For others who may encounter similar questions of authority and expectations, I would like to suggest some methods I have used in my own extra-classroom teaching.

Ask more questions than you make declarative statements. Consciously monitor your own language as you converse with students and note how many times you make questions, give direction, or share information. Try to make the number of questions you ask greater than any other kind of communication. After awhile you will become more comfortable with asking questions and will not need to count.

Ask questions about the learner, what they are learning, and their reactions to what they are learning. As you are asking questions, monitor what kinds of questions you are asking. Make sure that you get to know the people who are learning as well as what they are learning. This will help you “tease out” the expectations the learners have of you. This is best accomplished when you have an honest desire to get to know the other learners.

Ask yourself the same questions that you ask your students. Ask Why am I here?” What do I know about the subject or discipline being learned? What do I dislike about it? What excites me about it? What do I want to learn more about? It would be useful to write these questions and their answers down. This will help you be more effective as a fellow tourist because you will have in mind the questions that you want answered and will communicate an enthusiasm for your own learning. Practice communicating your own thoughts when you interact with students. Ask them to help you answer questions you have or share how your discoveries have changed how you think about the world.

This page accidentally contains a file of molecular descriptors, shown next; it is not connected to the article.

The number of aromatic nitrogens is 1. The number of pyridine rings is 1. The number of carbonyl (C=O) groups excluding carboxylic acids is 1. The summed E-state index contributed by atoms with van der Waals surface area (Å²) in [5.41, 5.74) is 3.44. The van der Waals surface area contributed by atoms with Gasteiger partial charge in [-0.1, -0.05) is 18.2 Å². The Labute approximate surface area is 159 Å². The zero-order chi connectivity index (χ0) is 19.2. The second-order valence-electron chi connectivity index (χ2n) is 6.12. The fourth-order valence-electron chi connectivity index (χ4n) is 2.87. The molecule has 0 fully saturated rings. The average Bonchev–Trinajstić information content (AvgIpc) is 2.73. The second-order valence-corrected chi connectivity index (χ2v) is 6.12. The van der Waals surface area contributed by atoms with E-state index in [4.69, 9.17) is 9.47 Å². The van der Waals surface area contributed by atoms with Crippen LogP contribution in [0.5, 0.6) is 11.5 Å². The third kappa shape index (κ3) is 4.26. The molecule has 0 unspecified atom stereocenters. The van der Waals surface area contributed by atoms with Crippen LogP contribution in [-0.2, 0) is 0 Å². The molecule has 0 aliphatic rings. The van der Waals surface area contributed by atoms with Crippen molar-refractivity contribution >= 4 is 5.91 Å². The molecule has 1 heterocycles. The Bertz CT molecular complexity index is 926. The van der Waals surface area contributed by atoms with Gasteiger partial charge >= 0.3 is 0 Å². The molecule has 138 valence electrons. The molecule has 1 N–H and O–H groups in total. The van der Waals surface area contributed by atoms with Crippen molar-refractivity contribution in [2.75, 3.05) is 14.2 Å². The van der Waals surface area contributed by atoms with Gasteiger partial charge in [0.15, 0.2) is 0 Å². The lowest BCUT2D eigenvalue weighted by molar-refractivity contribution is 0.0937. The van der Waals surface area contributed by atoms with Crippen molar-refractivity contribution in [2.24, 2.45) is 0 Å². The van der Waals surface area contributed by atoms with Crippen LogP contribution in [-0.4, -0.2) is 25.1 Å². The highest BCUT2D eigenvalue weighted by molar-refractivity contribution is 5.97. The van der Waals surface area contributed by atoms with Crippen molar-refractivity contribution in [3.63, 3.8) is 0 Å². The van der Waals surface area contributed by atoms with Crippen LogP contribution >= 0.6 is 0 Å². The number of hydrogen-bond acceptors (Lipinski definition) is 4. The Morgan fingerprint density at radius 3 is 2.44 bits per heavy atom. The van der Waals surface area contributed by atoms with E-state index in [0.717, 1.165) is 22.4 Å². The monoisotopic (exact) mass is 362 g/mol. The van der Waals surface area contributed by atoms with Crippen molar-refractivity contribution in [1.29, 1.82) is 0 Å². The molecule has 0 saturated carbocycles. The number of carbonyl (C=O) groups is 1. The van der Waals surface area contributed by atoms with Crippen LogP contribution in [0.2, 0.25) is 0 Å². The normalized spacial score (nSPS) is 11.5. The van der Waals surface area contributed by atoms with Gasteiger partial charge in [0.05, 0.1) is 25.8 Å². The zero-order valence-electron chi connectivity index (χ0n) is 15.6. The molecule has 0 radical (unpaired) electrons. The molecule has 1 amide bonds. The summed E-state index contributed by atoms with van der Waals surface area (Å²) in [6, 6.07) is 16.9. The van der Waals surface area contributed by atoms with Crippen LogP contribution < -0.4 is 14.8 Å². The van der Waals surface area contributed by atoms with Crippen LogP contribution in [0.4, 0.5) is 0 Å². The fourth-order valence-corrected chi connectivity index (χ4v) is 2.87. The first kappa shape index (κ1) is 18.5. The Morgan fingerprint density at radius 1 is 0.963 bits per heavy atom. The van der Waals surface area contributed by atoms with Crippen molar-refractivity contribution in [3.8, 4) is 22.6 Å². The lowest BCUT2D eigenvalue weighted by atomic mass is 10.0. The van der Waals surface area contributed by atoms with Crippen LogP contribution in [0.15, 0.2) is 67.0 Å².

Encourage collaboration. If you are working with more than one person, encourage them to collaborate. This can be done simply by redirecting questions aimed at you towards another person. This can be as simple as saying “That’s a good question, talk about that with your partner.” When someone seems to understand something well, encourage them to share their knowledge. This will give more authority to the students themselves with regards to their own learning and they will be less dependent on you being the authority figure. (See the section on facilitation)
Be firm about any rules you are expected to enforce. You lose any authority that you need in order to maintain safety and a respectful environment if you try to bend rules to gain favor with students. Know what the rules are and the reasoning behind them.

Model collaboration with other instructors/teachers and other extra-classroom teachers. As an extra-classroom teacher you are a bridge between two communities of collaboration; the students, and the teachers. Communicate regularly with any other instructors about questions, problems, and successes that you have. The way you interact with other teachers sets the tone for how you will interact with the students. (See the section on collaboration)